Storyboards and Wireframes
After defining our learning objectives, doing research on our learners, understanding the technology environments, and everything else in between, it’s time to start creating some tangible outputs. This is done so ideas can be communicated, tested and feedback given. The sooner we can gather feedback about our designs, the better prepared and informed we will be to make the most of the development phase.
This is where Storyboards and Wireframes come in.
We’ve met Tim Slade before, he made some good points in his video 4 Things You Need to Know About Instructional Design for eLearning.
The following link directs to Tim’s website, and also a video about why storyboards are an essential part of the process.
“An eLearning storyboard is simply a document that outlines the learning content, slide-by-slide or screen-by-screen. The purpose of a storyboard is to provide your stakeholders and subject matter experts a preview of how the course will flow and how the content will be presented. The storyboard also gives reviewers the opportunity to easily make edits and change the course content before you begin development.”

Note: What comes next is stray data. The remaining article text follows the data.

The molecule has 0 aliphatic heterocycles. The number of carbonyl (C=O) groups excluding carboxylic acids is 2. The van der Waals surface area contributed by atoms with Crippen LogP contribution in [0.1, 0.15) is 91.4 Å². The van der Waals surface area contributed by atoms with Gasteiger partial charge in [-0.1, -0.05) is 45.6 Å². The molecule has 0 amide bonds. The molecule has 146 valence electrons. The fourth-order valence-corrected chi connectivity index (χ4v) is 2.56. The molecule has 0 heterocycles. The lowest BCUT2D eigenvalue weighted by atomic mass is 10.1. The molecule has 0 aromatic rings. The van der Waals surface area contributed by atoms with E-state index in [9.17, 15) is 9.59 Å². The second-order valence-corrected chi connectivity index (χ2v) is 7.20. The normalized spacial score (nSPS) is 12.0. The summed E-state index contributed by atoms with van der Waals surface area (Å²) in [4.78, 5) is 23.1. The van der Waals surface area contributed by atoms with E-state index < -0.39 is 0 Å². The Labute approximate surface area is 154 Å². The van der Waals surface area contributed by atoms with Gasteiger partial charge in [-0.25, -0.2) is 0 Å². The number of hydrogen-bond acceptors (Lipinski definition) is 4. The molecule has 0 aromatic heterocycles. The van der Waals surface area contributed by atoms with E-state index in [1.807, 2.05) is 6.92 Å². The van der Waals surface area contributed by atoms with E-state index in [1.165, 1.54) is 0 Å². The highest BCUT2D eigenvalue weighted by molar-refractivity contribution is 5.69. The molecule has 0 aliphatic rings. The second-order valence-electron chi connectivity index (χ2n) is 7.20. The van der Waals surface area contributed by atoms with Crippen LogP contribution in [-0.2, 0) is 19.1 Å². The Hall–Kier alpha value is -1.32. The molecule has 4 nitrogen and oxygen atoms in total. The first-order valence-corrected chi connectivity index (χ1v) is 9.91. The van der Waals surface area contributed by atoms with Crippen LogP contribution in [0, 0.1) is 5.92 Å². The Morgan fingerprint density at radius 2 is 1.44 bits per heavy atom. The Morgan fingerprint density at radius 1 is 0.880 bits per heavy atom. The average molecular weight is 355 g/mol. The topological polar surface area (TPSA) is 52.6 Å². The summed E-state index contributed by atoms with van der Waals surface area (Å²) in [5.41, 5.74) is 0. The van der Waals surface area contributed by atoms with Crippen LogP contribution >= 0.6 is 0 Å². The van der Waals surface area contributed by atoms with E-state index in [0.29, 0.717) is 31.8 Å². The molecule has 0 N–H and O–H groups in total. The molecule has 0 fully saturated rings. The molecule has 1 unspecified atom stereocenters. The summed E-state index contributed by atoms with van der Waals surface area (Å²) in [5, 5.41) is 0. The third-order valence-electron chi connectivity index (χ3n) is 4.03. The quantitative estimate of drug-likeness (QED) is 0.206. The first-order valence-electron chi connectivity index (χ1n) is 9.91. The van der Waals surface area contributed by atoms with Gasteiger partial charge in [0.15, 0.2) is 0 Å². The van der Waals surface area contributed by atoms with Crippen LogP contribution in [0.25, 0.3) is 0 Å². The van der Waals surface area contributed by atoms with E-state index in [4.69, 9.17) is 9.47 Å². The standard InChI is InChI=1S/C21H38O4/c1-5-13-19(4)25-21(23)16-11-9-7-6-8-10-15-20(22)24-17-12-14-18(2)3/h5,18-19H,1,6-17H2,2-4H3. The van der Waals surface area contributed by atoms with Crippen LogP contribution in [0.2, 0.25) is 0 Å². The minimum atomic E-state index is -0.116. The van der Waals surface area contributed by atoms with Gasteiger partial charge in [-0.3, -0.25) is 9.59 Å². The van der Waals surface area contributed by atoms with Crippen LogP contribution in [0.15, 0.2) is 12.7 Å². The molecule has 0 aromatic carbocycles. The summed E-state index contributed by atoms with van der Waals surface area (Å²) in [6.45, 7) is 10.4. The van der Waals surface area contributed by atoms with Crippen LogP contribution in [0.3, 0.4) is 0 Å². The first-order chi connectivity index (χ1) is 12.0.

According to Wikipedia a wireframe “is a visual guide that represents the skeletal framework of a website”. Wireframes could be seen as being similar to a storyboard, however wireframes are more of a visual representation of where the specific elements are positioned on the screen. Also, wireframes an be relatively quick to put together, whereas a storyboard tends to have more detail about what is happening on each screen and what each element is achieving.
In this article we explore the differences between wireframes and storyboards, and why these steps in the process are critical to ensure success of our projects.